Elizabeth: Well, we did an ICE action in June. We did a diversionary march at the DOJ, and the artivists have quite a reputation. And so while we were doing the diversionary march we had 25 people, mostly clergy, filter into ICE and shut it down. And then we also set up a faux border patrol station like the kind they have in New Mexico and Texas, and we set it up in the middle of St. Louis, a block from City Hall, on the corner of Homeland Security and ICE’s building. And the banners were epic – they were beautiful banners. The one ICE confiscated said, “US-funded kidnapping” on it. I hope they hung it in their building. (laughs)
So the way that the creativity and collaboration happened is that once you realize you can do something, you just start thinking even more outside the box, and then that becomes a collective growth. If you look at our banners over the past four years, we’ve evolved as we’ve learned tricks. And that has really benefited the artists, because you’re being really prolific as you’re creating and collaborating and painting and doing all of that.
The other thing that was funny, in terms of the craftivism and the artivism. We did a whole street theater performance called “How to Get Away with Murder STL.” We planned it for two or three weeks, and it was really prop heavy. We had a lot of gear – we had a huge oversized Forward through Ferguson report that we stuffed with newspapers and ultimately set on fire in front of City Hall – and we didn’t get arrested. We laughed so hard with this action – it was so funny. We had a fake police car that we cut out of cardboard; we had killer cop clowns shooting silly string; we had people dressed up like political officials, and we had the Veiled Prophet (a traditional St. Louis icon), and every time we had a fake politician speak she’d come around with a kind of sign that translated it into people language – and we shut down City Hall.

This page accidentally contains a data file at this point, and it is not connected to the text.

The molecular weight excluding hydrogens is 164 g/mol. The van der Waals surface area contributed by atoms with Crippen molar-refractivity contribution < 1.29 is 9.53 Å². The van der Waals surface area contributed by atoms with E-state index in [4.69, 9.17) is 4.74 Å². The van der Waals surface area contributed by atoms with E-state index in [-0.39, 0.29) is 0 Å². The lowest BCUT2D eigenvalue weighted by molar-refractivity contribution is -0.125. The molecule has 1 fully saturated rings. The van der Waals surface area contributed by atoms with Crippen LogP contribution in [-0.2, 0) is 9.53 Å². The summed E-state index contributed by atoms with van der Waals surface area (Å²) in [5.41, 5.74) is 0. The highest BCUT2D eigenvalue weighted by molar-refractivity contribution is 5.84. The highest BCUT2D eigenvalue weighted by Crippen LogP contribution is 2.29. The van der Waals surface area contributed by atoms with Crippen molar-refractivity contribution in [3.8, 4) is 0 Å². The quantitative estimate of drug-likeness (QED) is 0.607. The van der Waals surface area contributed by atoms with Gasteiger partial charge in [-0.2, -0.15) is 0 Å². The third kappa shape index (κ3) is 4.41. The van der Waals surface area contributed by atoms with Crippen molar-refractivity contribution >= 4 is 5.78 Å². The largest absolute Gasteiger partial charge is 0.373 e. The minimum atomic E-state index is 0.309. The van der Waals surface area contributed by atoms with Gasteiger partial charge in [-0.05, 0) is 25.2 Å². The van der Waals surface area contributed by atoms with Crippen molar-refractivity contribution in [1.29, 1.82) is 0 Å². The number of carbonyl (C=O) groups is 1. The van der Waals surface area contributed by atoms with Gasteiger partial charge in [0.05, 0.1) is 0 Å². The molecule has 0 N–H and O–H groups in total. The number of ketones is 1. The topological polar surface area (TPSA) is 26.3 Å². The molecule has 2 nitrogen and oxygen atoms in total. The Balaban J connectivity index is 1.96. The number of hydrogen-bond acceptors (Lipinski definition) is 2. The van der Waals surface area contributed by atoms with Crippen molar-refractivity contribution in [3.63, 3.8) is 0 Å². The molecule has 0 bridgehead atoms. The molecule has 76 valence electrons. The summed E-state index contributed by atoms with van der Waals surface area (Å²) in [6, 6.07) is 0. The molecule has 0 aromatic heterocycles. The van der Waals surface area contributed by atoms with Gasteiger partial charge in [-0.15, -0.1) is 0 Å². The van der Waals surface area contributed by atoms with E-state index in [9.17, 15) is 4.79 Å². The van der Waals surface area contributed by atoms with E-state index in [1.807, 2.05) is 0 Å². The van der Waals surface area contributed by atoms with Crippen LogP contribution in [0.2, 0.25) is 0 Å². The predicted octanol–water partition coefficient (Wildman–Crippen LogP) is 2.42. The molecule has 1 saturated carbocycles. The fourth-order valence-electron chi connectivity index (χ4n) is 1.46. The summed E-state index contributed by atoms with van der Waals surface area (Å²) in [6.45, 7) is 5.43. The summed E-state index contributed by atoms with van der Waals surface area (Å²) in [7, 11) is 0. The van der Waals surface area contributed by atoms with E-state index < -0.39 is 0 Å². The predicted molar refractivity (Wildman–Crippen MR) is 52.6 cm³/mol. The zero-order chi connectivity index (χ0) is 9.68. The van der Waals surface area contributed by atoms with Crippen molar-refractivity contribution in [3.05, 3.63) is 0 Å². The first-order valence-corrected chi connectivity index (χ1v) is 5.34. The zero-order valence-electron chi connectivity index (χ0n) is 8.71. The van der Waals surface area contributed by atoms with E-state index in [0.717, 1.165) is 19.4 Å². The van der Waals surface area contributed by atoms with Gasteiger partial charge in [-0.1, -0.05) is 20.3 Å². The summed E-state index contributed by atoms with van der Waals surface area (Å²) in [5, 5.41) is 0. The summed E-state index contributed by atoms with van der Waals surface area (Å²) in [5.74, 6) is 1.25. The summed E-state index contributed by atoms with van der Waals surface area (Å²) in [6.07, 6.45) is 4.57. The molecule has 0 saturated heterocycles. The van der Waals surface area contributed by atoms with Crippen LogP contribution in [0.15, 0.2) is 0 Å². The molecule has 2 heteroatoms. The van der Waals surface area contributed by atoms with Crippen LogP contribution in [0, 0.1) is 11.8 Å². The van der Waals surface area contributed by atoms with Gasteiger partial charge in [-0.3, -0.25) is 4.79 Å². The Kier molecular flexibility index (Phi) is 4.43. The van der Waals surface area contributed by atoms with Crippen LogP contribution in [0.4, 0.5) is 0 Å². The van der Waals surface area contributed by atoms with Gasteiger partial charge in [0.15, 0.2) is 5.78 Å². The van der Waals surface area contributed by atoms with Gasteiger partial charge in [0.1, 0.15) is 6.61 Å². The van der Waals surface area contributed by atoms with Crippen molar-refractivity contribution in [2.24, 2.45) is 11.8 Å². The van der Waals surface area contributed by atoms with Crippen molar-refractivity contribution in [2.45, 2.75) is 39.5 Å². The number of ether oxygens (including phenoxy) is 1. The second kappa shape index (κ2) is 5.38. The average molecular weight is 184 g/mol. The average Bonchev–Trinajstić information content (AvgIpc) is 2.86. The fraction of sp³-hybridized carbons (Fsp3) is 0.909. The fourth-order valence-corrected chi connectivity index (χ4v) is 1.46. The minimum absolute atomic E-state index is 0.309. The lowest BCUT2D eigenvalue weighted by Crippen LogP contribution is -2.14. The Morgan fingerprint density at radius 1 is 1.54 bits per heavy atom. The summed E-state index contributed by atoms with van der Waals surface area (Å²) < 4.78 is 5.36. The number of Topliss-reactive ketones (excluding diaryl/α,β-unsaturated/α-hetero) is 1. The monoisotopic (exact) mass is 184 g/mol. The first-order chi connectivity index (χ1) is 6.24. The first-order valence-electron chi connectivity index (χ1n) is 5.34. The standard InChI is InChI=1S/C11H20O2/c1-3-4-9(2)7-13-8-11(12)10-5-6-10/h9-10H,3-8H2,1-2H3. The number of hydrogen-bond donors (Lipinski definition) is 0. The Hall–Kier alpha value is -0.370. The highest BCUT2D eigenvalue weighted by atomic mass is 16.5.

That was last Nov. 1 or 2. I had a Día de Los Muertos party – and I was setting the match to burn the Ferguson Report. And I was like, I really don’t want to get arrested – I’m having a Dia de los Muertos party! We had barbecue pit and a fire extinguisher – but for me, that particular action – we had costumes, we had the Veiled Prophet – all of that, making the art, making the costumes, reinforced for me that at this point in the game if we’re going to do actions I want them to either make me cry or make me laugh. That’s my rubric.
The beauty of art and craftivism and this kind of resistance work is that oftentimes we are fighting against things and we’re constantly fighting against oppression, against racism, against sexism – but the art reminds us of what we’re fighting for. And that’s connection and beauty and humanity and the ability to create and dream and collaborate.
We did an occupation for the Kavanaugh nomination and occupied for five days outside outside Roy Blunt’s office. We did screen printing onsite; we were actually making shirts for the occupation onsite. And people would be like, “Oh! How much are they?” And we’d be like, “This isn’t capitalism. You can take a shirt for free; you can donate if you have it – and if you really have it, you can go out and bring more shirts, so that other people can have shirts.” That’s being the change that we seek.
One thing that we did that was so powerful – was that it became really clear that we were going to lose that battle. I was trying to think about what I could do to create a space where we could express the hurt and the pain and the frustration and the sorrow in a way that was healthy and would help us build a movement as opposed to tear it down.